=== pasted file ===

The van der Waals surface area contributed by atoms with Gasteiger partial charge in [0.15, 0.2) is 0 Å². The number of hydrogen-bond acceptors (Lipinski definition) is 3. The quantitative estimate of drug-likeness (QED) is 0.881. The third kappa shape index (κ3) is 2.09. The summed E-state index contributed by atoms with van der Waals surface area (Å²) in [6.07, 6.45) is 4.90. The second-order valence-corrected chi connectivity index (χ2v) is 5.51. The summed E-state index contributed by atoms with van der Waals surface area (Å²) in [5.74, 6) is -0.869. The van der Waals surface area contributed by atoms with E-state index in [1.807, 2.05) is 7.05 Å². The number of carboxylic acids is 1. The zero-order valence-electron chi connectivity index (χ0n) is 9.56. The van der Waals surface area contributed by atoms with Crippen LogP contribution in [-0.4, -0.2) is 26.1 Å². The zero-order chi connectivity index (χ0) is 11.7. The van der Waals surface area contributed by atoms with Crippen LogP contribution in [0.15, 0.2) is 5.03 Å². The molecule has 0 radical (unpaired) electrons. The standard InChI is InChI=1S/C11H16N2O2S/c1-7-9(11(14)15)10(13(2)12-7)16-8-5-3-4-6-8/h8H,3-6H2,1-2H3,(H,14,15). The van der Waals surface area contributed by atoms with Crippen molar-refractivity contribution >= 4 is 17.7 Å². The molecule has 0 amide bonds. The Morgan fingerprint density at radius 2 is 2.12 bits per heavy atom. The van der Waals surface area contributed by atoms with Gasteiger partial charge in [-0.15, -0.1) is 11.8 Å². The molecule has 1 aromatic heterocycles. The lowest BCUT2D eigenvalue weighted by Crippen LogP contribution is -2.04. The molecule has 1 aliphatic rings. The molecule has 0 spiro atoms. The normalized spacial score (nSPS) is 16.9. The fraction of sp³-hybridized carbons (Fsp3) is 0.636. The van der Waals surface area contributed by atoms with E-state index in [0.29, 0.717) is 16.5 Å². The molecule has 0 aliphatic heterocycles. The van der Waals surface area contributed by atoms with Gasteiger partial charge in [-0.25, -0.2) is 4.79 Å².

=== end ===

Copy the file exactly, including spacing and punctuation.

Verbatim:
The van der Waals surface area contributed by atoms with Gasteiger partial charge in [0.15, 0.2) is 0 Å². The number of hydrogen-bond acceptors (Lipinski definition) is 3. The quantitative estimate of drug-likeness (QED) is 0.881. The third kappa shape index (κ3) is 2.09. The summed E-state index contributed by atoms with van der Waals surface area (Å²) in [6.07, 6.45) is 4.90. The second-order valence-corrected chi connectivity index (χ2v) is 5.51. The summed E-state index contributed by atoms with van der Waals surface area (Å²) in [5.74, 6) is -0.869. The van der Waals surface area contributed by atoms with E-state index in [1.807, 2.05) is 7.05 Å². The number of carboxylic acids is 1. The zero-order valence-electron chi connectivity index (χ0n) is 9.56. The van der Waals surface area contributed by atoms with Crippen LogP contribution in [-0.4, -0.2) is 26.1 Å². The zero-order chi connectivity index (χ0) is 11.7. The van der Waals surface area contributed by atoms with Crippen LogP contribution in [0.15, 0.2) is 5.03 Å². The molecule has 0 radical (unpaired) electrons. The standard InChI is InChI=1S/C11H16N2O2S/c1-7-9(11(14)15)10(13(2)12-7)16-8-5-3-4-6-8/h8H,3-6H2,1-2H3,(H,14,15). The van der Waals surface area contributed by atoms with Crippen molar-refractivity contribution >= 4 is 17.7 Å². The molecule has 0 amide bonds. The Morgan fingerprint density at radius 2 is 2.12 bits per heavy atom. The van der Waals surface area contributed by atoms with Gasteiger partial charge in [-0.15, -0.1) is 11.8 Å². The molecule has 1 aromatic heterocycles. The lowest BCUT2D eigenvalue weighted by Crippen LogP contribution is -2.04. The molecule has 1 aliphatic rings. The molecule has 0 spiro atoms. The normalized spacial score (nSPS) is 16.9. The fraction of sp³-hybridized carbons (Fsp3) is 0.636. The van der Waals surface area contributed by atoms with E-state index in [0.29, 0.717) is 16.5 Å². The molecule has 0 aliphatic heterocycles. The van der Waals surface area contributed by atoms with Gasteiger partial charge in [-0.25, -0.2) is 4.79 Å².